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Using Acquisition to Supplement Business Growth

    

The vast majority of companies would like to grow and become more profitable—but achieving that goal is much easier said than done.

Even the most effective sales and marketing campaigns can take years to pay off. Meanwhile, expanding into a new area or offering a new product can be a highly risky endeavor, particularly if there are already competitors present in that space.

In the face of these problems and questions, more and more organizations are choosing to acquire other companies in order to drive business growth.

Acquisition as a strategy to support business growth is an idea that’s worth serious consideration. It’s by no means an instant remedy—an M&A deal can take between 6 to 12 months, or even longer, to pull off, plus the time that it takes to start seeing results.

But if your business is flush with cash and doesn’t mind spending it, acquiring a company that’s operating in the space where you want to grow into could be the perfect solution.

M&A can be used to supplement business growth in ways such as:

  • Expanding into a new market or region.

  • Snapping up a valuable talent pool.

  • Gaining access to new technology or intellectual property.

  • Adding new products and services to your offerings.

According to management consulting firm BCG, there are six ways that companies can grow through M&A deals. Potential M&A targets include:

  • Direct competitors in order to scale your business.

  • Early-stage startups to hire new talent and increase your R&D potential.

  • Companies with related products and services that easily complement your existing ones.

  • Companies that have access to new geographical areas or new customer segments into which you want to expand.

  • Companies in the same industry with a particular strength or eye-catching feature.

  • Companies in totally unrelated industries that can help diversify your own business.

A streak of M&A activity to support business growth is a strategy that has been used to great effect in recent years. Just look at the case of Martello Technologies, a Canadian network software company. In 2018 alone, Martello had two high-profile M&A deals:

  • In January 2018, Martello announced a merger with Elfiq Networks, whose SD-WAN network performance software would supplement the company’s existing services.

  • In October 2018, Martello acquired the Dutch IT monitoring software firm Savision. According to Martello CEO John Proctor, the deal would give Martello “instant access to the European market.”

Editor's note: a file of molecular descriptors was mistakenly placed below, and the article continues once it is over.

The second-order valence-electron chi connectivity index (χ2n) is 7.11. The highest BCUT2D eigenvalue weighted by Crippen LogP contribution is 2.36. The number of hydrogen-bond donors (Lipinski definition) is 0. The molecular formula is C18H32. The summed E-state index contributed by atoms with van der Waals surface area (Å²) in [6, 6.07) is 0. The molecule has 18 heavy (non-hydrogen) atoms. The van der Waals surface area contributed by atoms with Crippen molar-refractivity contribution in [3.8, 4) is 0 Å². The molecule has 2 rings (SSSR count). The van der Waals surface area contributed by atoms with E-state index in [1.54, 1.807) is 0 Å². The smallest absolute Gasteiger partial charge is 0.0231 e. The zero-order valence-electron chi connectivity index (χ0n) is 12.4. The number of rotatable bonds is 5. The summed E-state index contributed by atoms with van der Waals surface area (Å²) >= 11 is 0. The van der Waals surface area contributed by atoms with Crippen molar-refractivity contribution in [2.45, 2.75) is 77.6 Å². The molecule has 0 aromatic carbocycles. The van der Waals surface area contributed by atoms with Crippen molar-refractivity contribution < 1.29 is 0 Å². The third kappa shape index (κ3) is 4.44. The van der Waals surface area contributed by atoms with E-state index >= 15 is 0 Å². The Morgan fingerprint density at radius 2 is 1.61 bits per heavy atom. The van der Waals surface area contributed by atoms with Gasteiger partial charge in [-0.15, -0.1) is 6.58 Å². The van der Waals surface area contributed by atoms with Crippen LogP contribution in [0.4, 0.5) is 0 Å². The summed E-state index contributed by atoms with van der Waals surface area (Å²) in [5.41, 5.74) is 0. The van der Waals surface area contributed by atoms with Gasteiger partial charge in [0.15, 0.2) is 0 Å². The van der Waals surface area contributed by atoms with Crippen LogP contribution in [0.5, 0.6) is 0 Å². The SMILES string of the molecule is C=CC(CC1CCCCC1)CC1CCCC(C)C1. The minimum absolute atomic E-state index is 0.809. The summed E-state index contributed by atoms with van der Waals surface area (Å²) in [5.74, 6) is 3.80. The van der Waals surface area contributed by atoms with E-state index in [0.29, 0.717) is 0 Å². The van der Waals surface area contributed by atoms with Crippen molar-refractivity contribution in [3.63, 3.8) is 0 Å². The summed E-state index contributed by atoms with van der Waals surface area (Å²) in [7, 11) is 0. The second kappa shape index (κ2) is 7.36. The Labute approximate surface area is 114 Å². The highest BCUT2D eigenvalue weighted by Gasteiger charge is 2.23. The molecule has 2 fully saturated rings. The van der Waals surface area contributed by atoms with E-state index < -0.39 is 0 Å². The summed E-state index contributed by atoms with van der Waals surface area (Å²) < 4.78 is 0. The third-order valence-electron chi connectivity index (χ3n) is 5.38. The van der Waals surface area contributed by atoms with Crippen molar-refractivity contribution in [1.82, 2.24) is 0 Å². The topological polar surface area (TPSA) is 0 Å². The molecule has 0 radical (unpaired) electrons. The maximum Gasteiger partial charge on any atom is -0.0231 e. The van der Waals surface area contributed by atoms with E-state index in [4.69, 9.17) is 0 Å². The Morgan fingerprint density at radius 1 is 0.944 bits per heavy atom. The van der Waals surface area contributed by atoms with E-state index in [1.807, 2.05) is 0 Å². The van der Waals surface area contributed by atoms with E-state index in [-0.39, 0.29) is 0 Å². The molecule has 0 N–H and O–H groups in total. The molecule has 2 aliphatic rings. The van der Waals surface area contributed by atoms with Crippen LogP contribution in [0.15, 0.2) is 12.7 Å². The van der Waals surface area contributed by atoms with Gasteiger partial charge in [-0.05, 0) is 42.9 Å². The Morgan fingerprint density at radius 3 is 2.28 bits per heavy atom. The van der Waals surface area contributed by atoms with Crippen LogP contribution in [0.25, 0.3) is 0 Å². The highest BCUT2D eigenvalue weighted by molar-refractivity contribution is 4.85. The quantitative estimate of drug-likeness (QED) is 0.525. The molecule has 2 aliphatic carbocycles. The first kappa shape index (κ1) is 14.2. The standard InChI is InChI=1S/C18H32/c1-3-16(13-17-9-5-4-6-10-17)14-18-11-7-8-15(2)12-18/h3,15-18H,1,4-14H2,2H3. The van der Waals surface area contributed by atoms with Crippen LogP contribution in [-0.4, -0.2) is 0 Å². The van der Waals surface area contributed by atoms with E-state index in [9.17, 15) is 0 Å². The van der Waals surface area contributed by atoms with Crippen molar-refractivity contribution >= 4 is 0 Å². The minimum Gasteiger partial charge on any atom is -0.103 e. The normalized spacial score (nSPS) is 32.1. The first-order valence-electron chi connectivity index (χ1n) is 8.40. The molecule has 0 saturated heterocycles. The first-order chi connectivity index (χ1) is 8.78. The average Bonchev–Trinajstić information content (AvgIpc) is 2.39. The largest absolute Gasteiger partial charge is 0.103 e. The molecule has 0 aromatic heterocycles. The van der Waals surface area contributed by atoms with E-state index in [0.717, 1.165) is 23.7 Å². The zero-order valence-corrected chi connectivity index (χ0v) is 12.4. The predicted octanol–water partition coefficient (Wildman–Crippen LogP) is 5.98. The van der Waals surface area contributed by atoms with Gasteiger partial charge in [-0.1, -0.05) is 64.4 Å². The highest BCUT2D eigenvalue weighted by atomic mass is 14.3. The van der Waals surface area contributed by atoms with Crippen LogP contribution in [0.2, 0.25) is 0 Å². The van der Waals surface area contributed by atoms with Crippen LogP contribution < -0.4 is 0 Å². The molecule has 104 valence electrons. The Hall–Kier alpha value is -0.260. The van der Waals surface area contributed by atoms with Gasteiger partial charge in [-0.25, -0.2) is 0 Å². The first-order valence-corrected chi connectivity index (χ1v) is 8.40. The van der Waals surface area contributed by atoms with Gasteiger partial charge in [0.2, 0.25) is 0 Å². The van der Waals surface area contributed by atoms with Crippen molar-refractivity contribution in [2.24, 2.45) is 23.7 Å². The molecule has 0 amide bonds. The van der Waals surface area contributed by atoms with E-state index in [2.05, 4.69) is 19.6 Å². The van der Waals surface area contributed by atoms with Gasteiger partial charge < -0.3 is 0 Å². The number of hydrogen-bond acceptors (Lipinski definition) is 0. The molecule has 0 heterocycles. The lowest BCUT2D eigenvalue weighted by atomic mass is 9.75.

Depending on your organization’s size and strategy, M&A as a growth strategy may take different forms and have different objectives. Large companies need to ensure that an acquisition will have a meaningful impact on the financial metrics they’re targeting. Meanwhile, small and medium-sized businesses often consolidate for reasons such as revenue and expense synergies.

Nevertheless, there are challenges associated with using M&A to support business growth. Many M&A articles contain the often-repeated claim that the M&A failure rate is anywhere between 50 and 90 percent.

The reasons M&A deals fail include:

  • A cultural mismatch between the two companies that prevents effective synergy.

  • Difficulties with integrating the two companies in practice.

  • Lack of proper communication between both parties before the deal is complete.

  • Too much focus on the deal itself without thinking of a long-term strategy.

  • Struggling to adjust to the additional complexity once the deal is complete, with new markets and customers to consider and more products and services to sell.

Successfully executing an M&A deal for business growth will require careful consideration of the current state of your business, as well as the growth opportunities that are realistically available to you. Answer questions such as:

  • How are we currently positioned in the market?

  • What are the geographical and customer targets for both companies?

  • What opportunities will open themselves up to us as a result of this deal?

Another important consideration: with a few exceptions, most M&A deals will require capital, rather than stock. Unless it's a true merger of equals, all-stock deals are a relative rarity. Make sure that you have the cash on hand, or that you can obtain it through financing, before you consider M&A as a business growth strategy.

Want to learn more about M&A as a growth strategy for your business? Curious about the state of the tech M&A field? Check out “Trends in Tech M&A”, a webinar from SecureDocs and Ed Bryant, president and CEO of Sampford Advisors.

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